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Barr running for Hice seat; pledges to continue congressman’s work
Timothy Barr
Timothy Barr - photo by Special to The News

MONROE, Ga. — State Rep. Timothy Barr said he’s the man who can keep up Jody Hice’s work in Congress.

Barr, 40, announced his candidacy late last week for the Republican nomination for the 10th District seat in Congress. He’s served in the state House since 2013.

Hice, a Republican from Greensboro, is giving up the seat he’s held since 2015 to run for secretary of state next year.

Barr credits trips to Bolivia with his wife in volunteer work for putting him on the path for public service.

“Their government is extremely oppressive,” he said.

And along came the children.

“And then as you have a child, you start thinking long term, down the road, 20 years, what does the United States look like for them? So when our daughter came, we actually named her Liberty to remind us on a daily basis, that we need to fight for her liberty to preserve freedom for the next generation.”

In his first interview since announcing his candidacy, Barr said the run for Congress is about continuing that work.

“It again goes back to preserving freedom,” he said. “And when the congressman got out, my wife (Melinda) and I started praying about what the next step looked like for us.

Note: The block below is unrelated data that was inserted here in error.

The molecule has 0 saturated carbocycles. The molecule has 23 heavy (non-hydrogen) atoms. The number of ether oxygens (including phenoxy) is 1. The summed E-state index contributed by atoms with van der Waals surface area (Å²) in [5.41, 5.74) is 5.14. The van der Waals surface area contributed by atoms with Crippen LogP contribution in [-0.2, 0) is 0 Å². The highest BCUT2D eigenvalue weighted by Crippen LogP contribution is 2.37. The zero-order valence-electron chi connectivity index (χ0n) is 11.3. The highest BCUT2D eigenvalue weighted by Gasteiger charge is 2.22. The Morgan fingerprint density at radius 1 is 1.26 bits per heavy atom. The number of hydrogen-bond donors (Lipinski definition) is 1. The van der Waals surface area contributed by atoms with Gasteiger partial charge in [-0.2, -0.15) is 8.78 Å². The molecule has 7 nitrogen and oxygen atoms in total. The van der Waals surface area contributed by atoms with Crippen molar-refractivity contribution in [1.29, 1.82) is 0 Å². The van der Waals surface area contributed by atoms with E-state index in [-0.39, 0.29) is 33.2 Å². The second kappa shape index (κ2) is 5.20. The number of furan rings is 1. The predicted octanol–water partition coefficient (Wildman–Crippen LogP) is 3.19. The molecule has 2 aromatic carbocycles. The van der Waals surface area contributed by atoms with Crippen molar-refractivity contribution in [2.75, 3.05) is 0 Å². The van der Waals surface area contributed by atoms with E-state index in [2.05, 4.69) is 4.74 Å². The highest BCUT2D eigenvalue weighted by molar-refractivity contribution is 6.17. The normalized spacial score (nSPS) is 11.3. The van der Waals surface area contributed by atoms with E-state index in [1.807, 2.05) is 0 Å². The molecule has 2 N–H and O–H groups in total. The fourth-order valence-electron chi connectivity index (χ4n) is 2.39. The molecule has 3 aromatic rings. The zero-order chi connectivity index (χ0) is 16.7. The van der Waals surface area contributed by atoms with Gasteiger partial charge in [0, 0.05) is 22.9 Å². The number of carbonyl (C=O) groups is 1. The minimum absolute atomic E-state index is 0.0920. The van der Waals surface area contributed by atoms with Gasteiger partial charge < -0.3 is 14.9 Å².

“And so it was a tough choice, but in the end, we feel like taking the fight to D.C. to help preserve freedom, to stand up for America, and battle against the cancel culture, was very important.

“We have a need for that conservative leadership that the congressman provided,” he said. “And we want to step in and continue that conservative approach in D.C.”

Although the 10th District currently stretches from Gwinnett County east to the outskirts of Augusta, and includes the eastern half of Newton County, Barr’s Lawrenceville home is just outside in the 7th District, now represented by Carolyn Bourdeaux, a Democrat from Suwanee.

But Barr said he aligns with the culture of the 10th District and thinks the every-decade reapportionment later this year may well put him in the 10th anyway.

“Our values align really, really well — you know, a man of faith with a small business, protecting life and family are super important to me,” he said.

During his time in Atlanta, Barr said he’s proud to have worked to have supported the Living Infants Fairness Equality Act, also known as the “heartbeat bill.” It would have banned abortion in almost all cases after six weeks.

Gov. Brian Kemp signed the act in 2019, but it was struck down as unconstitutional a year later.

Barr said he and his wife have four children — in addition to Liberty, the family includes Haven, Maverick and Dixie — and two of them were born prematurely.

“Our family spent quite a bit of time in the NICU (neonatal intensive care unit),” Barr said. “We understand that life begins very, very early.

“Those little ones that are premature, just gave us a profound respect for life.”

He also pointed to a bill that repeals a law that curtails a citizen’s gun rights during a state of emergency, as Georgia has been in for more than a year due to COVID-19.

Otherwise, Barr said he stays vigilant on what is coming down the pike under the Gold Dome.

“I read a lot of legislation and sometimes there are a lot of unintended consequences, so stopping legislation that shouldn’t have gone through” is a key accomplishment, he said.

The primary elections for the congressional race will be May 24, 2022, with the general election on Nov. 8, 2022.

Also in the race for the 10th District seat is Dr. Paul Broun of Athens, who held the seat from 2007-15, and businessman Marc McMain.